21 Feb, 2019 590 Animals (Zoology)

Melvyn Bragg and guests discuss how members of the same species send each other invisible chemical signals to influence the way they behave. Pheromones are used by species across the animal kingdom in a variety of ways, such as laying trails to be followed, to raise the alarm, to scatter from predators, to signal dominance and to enhance attractiveness and, in honey bees, even direct development into queen or worker.

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  • Tristram Wyatt No other episodes
    Senior Research Fellow at the Department of Zoology at the University of Oxford
  • Jane Hurst No other episodes
    William Prescott Professor of Animal Science at the University of Liverpool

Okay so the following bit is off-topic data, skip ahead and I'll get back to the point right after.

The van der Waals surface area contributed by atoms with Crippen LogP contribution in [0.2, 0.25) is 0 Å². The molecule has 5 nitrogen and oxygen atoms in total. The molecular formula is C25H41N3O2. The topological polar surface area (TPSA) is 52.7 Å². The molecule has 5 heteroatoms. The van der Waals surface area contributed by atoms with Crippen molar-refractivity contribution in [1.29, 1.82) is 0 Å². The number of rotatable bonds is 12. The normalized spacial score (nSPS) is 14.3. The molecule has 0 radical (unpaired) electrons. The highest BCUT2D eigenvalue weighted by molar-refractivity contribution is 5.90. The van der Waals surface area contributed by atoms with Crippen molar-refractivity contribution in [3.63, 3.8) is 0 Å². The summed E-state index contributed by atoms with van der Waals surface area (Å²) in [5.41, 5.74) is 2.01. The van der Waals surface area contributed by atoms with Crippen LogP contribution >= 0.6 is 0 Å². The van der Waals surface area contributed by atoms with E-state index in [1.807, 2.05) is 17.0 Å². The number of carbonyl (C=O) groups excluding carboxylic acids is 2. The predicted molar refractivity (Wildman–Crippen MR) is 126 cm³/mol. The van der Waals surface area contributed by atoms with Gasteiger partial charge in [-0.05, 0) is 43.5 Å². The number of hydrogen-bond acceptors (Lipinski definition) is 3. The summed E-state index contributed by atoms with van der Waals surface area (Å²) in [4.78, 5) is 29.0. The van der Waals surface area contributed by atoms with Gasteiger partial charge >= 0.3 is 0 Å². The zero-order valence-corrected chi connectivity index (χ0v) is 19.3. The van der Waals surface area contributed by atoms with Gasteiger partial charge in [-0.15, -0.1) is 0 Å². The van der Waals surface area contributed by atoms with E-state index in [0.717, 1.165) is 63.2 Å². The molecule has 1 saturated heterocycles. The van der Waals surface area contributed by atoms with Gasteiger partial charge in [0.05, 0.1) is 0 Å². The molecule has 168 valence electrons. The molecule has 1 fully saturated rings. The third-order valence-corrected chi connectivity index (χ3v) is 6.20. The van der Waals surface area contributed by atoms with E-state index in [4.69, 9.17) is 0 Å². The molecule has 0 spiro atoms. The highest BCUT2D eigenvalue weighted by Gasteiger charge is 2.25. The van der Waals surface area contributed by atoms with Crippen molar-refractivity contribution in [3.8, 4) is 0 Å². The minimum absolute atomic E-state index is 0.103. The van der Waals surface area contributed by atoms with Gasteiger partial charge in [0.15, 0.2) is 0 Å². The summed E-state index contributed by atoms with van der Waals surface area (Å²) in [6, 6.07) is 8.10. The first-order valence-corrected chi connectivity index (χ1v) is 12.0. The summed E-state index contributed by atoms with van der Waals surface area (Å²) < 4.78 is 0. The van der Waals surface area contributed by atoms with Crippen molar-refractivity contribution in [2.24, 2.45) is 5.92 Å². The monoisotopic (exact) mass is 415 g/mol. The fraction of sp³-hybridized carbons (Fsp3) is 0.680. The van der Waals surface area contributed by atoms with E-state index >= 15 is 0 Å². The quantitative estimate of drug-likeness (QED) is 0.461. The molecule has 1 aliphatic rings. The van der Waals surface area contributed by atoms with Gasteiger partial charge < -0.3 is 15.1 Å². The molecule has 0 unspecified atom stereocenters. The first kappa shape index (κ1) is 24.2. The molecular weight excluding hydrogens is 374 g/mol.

• Francis Ratnieks No other episodes
    Professor of Apiculture and Head of the Laboratory of Apiculture and Social Insects at the University of Sussex

Reading list

  • Principles of Animal Communication
    Jack W. Bradbury and Sandra L. Vehrencamp (Sinauer, 2011) Google Books →
  • For Love of Insects
    Thomas Eisner (Harvard University Press, 2005) Google Books →
  • Pheromones and Animal Behavior: Chemical Signals and Signatures
    Tristram D. Wyatt (Cambridge University Press, 2014) Google Books →
  • Animal Behaviour: A Very Short Introduction
    Tristram D. Wyatt (Oxford University Press, 2017) Google Books →

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Programme ID: m0002mdl

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Auto-category: 591.5 (Animal behavior and zoology)

Hello (First sentence from this episode) Hello. In 1959, scientists discovered pheromones, the chemical signals that make so many animals act without thinking or needing to think.